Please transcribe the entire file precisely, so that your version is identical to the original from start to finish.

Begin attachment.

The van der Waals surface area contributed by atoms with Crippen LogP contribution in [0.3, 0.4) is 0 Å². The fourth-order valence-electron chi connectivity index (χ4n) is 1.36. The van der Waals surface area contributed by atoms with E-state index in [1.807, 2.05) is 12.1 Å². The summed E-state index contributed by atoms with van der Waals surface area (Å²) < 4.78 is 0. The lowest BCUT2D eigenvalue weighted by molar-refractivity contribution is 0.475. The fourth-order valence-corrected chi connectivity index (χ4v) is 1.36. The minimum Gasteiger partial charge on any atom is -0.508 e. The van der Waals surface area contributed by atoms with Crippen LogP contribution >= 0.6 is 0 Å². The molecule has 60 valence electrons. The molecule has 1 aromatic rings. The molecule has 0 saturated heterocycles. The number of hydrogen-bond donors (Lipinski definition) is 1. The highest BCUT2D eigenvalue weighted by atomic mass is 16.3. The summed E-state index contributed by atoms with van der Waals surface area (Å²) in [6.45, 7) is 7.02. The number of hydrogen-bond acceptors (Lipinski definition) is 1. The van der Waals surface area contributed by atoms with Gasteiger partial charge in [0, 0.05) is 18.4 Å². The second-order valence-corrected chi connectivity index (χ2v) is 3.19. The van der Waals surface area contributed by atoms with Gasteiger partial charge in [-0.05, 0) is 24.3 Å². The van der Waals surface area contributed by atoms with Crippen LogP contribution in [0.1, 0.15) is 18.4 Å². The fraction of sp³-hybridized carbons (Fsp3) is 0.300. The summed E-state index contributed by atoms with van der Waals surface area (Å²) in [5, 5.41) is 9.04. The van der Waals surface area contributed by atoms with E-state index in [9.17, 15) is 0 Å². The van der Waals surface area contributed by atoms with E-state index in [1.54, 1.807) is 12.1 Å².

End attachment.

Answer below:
The van der Waals surface area contributed by atoms with Crippen LogP contribution in [0.3, 0.4) is 0 Å². The fourth-order valence-electron chi connectivity index (χ4n) is 1.36. The van der Waals surface area contributed by atoms with E-state index in [1.807, 2.05) is 12.1 Å². The summed E-state index contributed by atoms with van der Waals surface area (Å²) < 4.78 is 0. The lowest BCUT2D eigenvalue weighted by molar-refractivity contribution is 0.475. The fourth-order valence-corrected chi connectivity index (χ4v) is 1.36. The minimum Gasteiger partial charge on any atom is -0.508 e. The van der Waals surface area contributed by atoms with Crippen LogP contribution >= 0.6 is 0 Å². The molecule has 60 valence electrons. The molecule has 1 aromatic rings. The molecule has 0 saturated heterocycles. The number of hydrogen-bond donors (Lipinski definition) is 1. The highest BCUT2D eigenvalue weighted by atomic mass is 16.3. The summed E-state index contributed by atoms with van der Waals surface area (Å²) in [6.45, 7) is 7.02. The number of hydrogen-bond acceptors (Lipinski definition) is 1. The van der Waals surface area contributed by atoms with Gasteiger partial charge in [0, 0.05) is 18.4 Å². The second-order valence-corrected chi connectivity index (χ2v) is 3.19. The van der Waals surface area contributed by atoms with Gasteiger partial charge in [-0.05, 0) is 24.3 Å². The van der Waals surface area contributed by atoms with Crippen LogP contribution in [0.1, 0.15) is 18.4 Å². The fraction of sp³-hybridized carbons (Fsp3) is 0.300. The summed E-state index contributed by atoms with van der Waals surface area (Å²) in [5, 5.41) is 9.04. The van der Waals surface area contributed by atoms with E-state index in [9.17, 15) is 0 Å². The van der Waals surface area contributed by atoms with E-state index in [1.54, 1.807) is 12.1 Å².